Public anger in China towards continuing COVID-19 lockdowns has sparked rare protests in a number of major cities in recent days.
The latest demonstrations were prompted by a fire in a high-rise apartment block in the northwestern Xinjiang region on Thursday.
The fire, in the city of Urumqi, killed at least 10 people, and questions have been raised over whether China's strict lockdown policy stopped residents from escaping the flames.
Officials deny this, and a fire department spokesperson inspired further anger after appearing to blame residents for not being able to "rescue themselves".
Many Chinese cities have been under strict lockdown for months - many of Urumqi's four million residents, for example, have been unable to leave their homes for any reason since August.
In Shanghai on Saturday night, police used pepper spray on around 300 protesters who had gathered at Middle Urumqi Road with flowers and candles and holding signs that said "Urumqi November 24" in memory of the fire's victims.
A protester who gave only his family name, Zhao, told The Associated Press that one of his friends was beaten by police and two friends were pepper sprayed.
Mr Zhao said protesters yelled slogans including "Xi Jinping, step down, Communist Party, step down", "Unlock Xinjiang, unlock China", "do not want PCR (tests), want freedom" and "press freedom".
Reuters reported it had seen a video showing Beijing residents in an unidentifiable part of the city marching around an open-air carpark on Saturday, shouting "end the lockdown".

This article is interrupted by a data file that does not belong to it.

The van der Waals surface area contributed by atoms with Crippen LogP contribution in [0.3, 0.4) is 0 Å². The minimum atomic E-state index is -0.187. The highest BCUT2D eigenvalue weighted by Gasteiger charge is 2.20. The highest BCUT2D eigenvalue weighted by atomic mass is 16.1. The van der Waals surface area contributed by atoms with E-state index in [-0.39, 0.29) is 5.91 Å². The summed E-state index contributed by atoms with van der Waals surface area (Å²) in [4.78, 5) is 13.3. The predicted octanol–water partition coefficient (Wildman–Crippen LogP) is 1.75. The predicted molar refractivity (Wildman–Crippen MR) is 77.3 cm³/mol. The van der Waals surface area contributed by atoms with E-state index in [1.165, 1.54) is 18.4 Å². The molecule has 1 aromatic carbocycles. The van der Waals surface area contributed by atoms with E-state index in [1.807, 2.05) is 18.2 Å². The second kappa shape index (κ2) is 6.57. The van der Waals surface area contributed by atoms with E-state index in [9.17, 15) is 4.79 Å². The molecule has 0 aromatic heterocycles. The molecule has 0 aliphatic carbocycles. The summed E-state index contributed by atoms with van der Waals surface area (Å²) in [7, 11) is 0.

Sean Li, a resident of Beijing, told Reuters that a planned lockdown for his compound was called off on Friday after residents spotted workers putting barriers on their gates.
The residents had protested to their local leader and convinced him to cancel the plans.
Mr Li said: "The Urumqi fire got everyone in the country upset.
"That tragedy could have happened to any of us."
Urumqi, in Xinjiang, saw protests on Friday night, when a vigil for fire victims turned into an anti-lockdown demonstration.
People chanted "open up, open up", in videos that were shared on social media before being deleted by censors on Saturday.
But the protesters won some concessions, with parts of the city deemed low risk being given a bit more freedom from restrictions during the weekend.
Protests against government policy are rare in China but even more unusual in Xinjiang.
Xinjiang, home to China's persecuted Uyghur minority, has experienced some of the country's longest lockdown restrictions, with reports of people left starving earlier in the year.
China's zero-COVID policy was initially well-received by citizens, who saw it as minimising deaths while other countries were battling huge casualties.
But support has fallen in recent months as Chinese people tire of restrictions that go far beyond what was seen during the UK's lockdown, for example.
China is the only major country that is still fighting the COVID-19 pandemic with mass testing and strict lockdowns.